Published on Earth Day (April 22) 2019, this book of poems is out in the world! To schedule a reading or purchase a copy, you can contact me at ketchama [at] unm [dot] edu

A lively exploration of history, memory, and identity within manmade and natural landscapes, A Poetic Inventory of the Sandia Mountains illuminates the Southwestern wilderness through lyric research. Playing with the concept of a “scientific inventory” of a location’s biodiversity, this chapbook catalogues the flora and fauna of Albuquerque, New Mexico, its urban wilds and surrounding mountains, river, and mesa. Against a graffitied, adobe backdrop, the desert ecosystem reveals itself: hummingbirds fly drunkenly after slurping fermented nectar; cottontails slip through the space-time continuum; and chollas guard sleeping beauties.

Amaris Ketcham’s “A Poetic Inventory of the Sandia Mountains” does exactly what I want a book of poems to do—surprise me, enthrall me, take me away from the expected, the work-shopped, the writing school monotone where every poem is “professional” and virtually interchangeable.  Her poems have what William James says makes “life significant.” As he said in a word, “zest.” In this poetic inventory, the human and the “natural” are no longer forced into faux distinctions. Ketcham’s poems, like wild landscapes and cities, are to be experienced as one would blaze a trail, keeping track of scat and paw prints and herbs and hobos, noting each leaving of identity and imagination. Their richness and amazements make just one reading impossible. —V. B. Price, author of Broken and ResetSelected Poems 1966–2006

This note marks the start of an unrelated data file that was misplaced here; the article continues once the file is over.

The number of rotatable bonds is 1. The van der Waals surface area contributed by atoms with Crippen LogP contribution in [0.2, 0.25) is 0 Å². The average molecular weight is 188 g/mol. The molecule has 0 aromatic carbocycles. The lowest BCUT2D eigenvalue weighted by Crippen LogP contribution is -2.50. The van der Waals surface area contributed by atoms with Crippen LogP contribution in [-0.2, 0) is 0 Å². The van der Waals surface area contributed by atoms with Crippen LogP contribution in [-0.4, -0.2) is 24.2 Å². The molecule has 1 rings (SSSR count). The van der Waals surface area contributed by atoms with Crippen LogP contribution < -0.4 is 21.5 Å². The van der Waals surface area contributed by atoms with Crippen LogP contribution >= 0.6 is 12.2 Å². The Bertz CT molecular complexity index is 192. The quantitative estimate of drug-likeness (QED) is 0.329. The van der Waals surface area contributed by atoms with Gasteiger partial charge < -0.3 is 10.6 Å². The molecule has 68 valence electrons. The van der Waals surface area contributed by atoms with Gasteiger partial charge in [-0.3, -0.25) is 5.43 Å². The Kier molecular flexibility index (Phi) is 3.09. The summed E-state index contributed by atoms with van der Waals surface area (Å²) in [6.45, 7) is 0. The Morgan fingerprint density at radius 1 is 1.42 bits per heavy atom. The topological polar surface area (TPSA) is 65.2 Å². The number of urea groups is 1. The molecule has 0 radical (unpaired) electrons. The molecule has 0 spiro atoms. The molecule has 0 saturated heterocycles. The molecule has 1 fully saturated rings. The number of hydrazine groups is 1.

Grab this chapbook and follow Amaris Ketcham into the field. Don’t worry about getting these pages dirty. Here we find bears, tarantulas, rattlesnakes, aspen and pine and juniper, amid the wilds of Goodwill, drainage tunnels, strip malls on bulldozed Indian graveyards, and a potholed Route 66. Plastic bags bloom off sagebrush as drunk hummingbirds swerve. As Ketcham reimagines the genre of the scientific inventory in poetic terms, she locates wilderness wherever she is and takes us along on her trek. The trail doesn’t lead straight through the Sandia Mountains, rather retraces time through place. “When am I?” she writes, and “What does the next switchback promise?” Read this promising writer to inhabit this landscape that bewilders, to be wilder, leading us astray as a hawk’s “home untethering.”  —Gretchen Henderson, author of Ugliness: A Cultural History and The House Enters the Street

Amaris Feland Ketcham leads us through Southwestern wildernesses, suburban sprawls and urban ruins with the humor, wonder, local knowledge, and companionability of a talented guide. These brilliant poems remind us ours is one world, shared with the critters and trees—yes—but also with our exes, teen rebels, Chevy trucks and graffiti. As powerfully as any young poet I know, Ketcham shows us what it means to be at home in this confusion. —Jonathan Johnson, author of The Desk on the Sea